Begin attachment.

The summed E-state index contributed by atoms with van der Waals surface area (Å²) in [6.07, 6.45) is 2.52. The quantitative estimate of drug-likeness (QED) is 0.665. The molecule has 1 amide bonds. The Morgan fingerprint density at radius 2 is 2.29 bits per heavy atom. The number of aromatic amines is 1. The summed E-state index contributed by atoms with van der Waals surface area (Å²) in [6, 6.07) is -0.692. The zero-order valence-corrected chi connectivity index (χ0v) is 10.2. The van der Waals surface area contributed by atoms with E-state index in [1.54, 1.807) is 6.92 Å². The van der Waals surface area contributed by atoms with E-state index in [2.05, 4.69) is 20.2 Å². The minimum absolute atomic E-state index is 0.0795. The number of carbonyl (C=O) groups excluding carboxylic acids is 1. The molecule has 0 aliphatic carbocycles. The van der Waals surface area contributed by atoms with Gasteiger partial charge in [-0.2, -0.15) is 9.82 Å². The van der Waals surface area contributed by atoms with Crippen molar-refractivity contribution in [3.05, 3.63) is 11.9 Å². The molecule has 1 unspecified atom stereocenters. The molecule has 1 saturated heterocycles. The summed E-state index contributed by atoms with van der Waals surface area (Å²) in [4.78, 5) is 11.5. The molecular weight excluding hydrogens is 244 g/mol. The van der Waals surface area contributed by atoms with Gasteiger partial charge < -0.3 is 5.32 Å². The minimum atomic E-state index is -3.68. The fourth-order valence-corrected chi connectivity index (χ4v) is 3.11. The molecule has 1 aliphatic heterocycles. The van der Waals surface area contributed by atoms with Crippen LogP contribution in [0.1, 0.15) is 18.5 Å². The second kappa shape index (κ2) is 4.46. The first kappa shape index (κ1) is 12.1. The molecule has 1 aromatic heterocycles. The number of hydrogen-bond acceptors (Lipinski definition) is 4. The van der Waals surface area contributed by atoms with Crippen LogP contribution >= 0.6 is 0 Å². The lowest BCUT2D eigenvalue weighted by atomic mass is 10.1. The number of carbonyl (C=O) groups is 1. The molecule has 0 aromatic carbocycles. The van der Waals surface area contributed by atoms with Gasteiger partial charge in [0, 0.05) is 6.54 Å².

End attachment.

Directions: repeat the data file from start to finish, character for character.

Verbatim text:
The summed E-state index contributed by atoms with van der Waals surface area (Å²) in [6.07, 6.45) is 2.52. The quantitative estimate of drug-likeness (QED) is 0.665. The molecule has 1 amide bonds. The Morgan fingerprint density at radius 2 is 2.29 bits per heavy atom. The number of aromatic amines is 1. The summed E-state index contributed by atoms with van der Waals surface area (Å²) in [6, 6.07) is -0.692. The zero-order valence-corrected chi connectivity index (χ0v) is 10.2. The van der Waals surface area contributed by atoms with E-state index in [1.54, 1.807) is 6.92 Å². The van der Waals surface area contributed by atoms with E-state index in [2.05, 4.69) is 20.2 Å². The minimum absolute atomic E-state index is 0.0795. The number of carbonyl (C=O) groups excluding carboxylic acids is 1. The molecule has 0 aliphatic carbocycles. The van der Waals surface area contributed by atoms with Gasteiger partial charge in [-0.2, -0.15) is 9.82 Å². The van der Waals surface area contributed by atoms with Crippen molar-refractivity contribution in [3.05, 3.63) is 11.9 Å². The molecule has 1 unspecified atom stereocenters. The molecule has 1 saturated heterocycles. The summed E-state index contributed by atoms with van der Waals surface area (Å²) in [4.78, 5) is 11.5. The molecular weight excluding hydrogens is 244 g/mol. The van der Waals surface area contributed by atoms with Gasteiger partial charge < -0.3 is 5.32 Å². The minimum atomic E-state index is -3.68. The fourth-order valence-corrected chi connectivity index (χ4v) is 3.11. The molecule has 1 aliphatic heterocycles. The van der Waals surface area contributed by atoms with Crippen LogP contribution in [0.1, 0.15) is 18.5 Å². The second kappa shape index (κ2) is 4.46. The first kappa shape index (κ1) is 12.1. The molecule has 1 aromatic heterocycles. The number of hydrogen-bond acceptors (Lipinski definition) is 4. The van der Waals surface area contributed by atoms with Crippen LogP contribution >= 0.6 is 0 Å². The lowest BCUT2D eigenvalue weighted by atomic mass is 10.1. The number of carbonyl (C=O) groups is 1. The molecule has 0 aromatic carbocycles. The van der Waals surface area contributed by atoms with Gasteiger partial charge in [0, 0.05) is 6.54 Å².